A seven-story workforce housing project with dorm space for Miami City Ballet dancers will be built on a city-owned lot in South Beach.
The Miami Beach City Commission on Wednesday approved three ordinances that will enable Servitas, a Texas-company specializing in building student housing, to construct a 48,500-square-foot facility on a half-acre lot near Collins Park, South Shore Library, and Miami City Ballet’s headquarters at 224 23rd Street.
Once completed, the project will include a 32-bed dormitory for Miami City Ballet dancers, 6,000 square feet of ground-floor retail, and 80 units of workforce housing.
Miami Beach has a goal to build 6,800 affordable and workforce housing units by 2030. In the case of the Collins Park Artist Workforce Housing Project, rents would range from $1,260 for a studio to $2,300 for a two-bedroom for households making between $51,200 and $89,600 a year. Artists, teachers, nurses, police, firefighters, and Miami Beach employees will be given first priority to rent within the project. Tier 2 prospective tenants will be employees working in hospitality and entertainment.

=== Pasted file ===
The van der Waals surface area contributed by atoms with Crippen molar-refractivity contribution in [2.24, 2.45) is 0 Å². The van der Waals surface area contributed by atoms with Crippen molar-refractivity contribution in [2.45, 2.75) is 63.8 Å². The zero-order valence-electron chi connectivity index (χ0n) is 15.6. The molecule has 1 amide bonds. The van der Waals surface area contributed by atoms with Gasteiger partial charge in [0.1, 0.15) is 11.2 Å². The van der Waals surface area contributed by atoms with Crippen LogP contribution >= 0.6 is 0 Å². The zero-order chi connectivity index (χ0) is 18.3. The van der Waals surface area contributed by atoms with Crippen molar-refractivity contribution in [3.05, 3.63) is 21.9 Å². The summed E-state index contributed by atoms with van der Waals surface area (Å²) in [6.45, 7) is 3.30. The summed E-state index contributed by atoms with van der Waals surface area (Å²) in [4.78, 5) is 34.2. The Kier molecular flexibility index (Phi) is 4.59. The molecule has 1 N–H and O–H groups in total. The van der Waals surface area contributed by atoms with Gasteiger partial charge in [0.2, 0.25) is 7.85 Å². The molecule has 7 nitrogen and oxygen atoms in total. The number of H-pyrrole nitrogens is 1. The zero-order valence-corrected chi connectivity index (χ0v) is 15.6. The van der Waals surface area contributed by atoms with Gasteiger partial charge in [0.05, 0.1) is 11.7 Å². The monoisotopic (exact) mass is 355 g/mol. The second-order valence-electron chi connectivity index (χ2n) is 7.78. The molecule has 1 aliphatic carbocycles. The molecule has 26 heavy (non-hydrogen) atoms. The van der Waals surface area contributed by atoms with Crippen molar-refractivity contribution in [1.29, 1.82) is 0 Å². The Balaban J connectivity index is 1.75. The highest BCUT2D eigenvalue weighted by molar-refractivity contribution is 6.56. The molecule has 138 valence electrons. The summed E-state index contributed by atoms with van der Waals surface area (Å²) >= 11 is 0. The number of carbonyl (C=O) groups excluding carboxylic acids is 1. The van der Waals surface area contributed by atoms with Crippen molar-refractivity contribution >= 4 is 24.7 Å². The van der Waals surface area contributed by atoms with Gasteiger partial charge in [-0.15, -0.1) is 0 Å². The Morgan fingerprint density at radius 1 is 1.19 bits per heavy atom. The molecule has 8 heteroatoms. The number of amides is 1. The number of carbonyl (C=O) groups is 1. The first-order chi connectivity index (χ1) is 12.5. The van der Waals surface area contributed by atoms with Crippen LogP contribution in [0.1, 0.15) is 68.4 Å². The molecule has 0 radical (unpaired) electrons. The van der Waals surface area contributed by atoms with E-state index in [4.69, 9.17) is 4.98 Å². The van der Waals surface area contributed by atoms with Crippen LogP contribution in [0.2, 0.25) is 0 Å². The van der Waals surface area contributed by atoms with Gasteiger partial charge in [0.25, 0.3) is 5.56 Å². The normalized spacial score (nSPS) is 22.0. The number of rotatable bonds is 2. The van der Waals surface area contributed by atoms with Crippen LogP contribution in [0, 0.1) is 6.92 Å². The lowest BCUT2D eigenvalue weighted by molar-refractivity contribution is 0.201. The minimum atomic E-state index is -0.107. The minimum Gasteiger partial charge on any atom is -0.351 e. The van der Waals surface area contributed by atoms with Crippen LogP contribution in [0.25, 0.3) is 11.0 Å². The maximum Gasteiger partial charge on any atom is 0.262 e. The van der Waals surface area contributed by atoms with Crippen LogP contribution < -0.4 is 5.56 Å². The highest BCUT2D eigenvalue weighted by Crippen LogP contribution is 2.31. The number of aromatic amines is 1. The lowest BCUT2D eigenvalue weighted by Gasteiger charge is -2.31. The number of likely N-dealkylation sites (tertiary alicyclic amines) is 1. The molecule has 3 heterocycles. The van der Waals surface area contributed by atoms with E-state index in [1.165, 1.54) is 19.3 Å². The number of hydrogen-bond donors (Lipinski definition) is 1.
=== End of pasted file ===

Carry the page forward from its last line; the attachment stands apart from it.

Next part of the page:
The retail space will be rented out for $28 a square foot, according to a city manager’s report to the commission.
The project is slated to be finished by 2023. “This is one of those vision items,” Mayor Dan Gelber told commissioners.
Although the project will be built on a surface lot with 21 spaces, the city manager’s report insists that the 513 spaces provided by the Collins Park Garage mitigates the loss of parking.
But attorney Tony Recio, who represents Palm Court office building owner Ronald Bloomberg, disagreed during the Miami Beach meeting. Recio insisted that parking spaces have been steadily disappearing around the Collins Park area. As a result, the Collins Park garage quickly fills up. Recio said it will only get worse if 58 spaces in the garage are reserved for the affordable workforce housing complex, as the city recommends.
“This is going to impact the neighborhood negatively,” Recio said, adding that the lack of parking will impact the ability of Palm Court, at 309 23rd Street, to operate. Recio begged the commission to defer the item for 60 days so this can be studied. But the commission approved the item unanimously.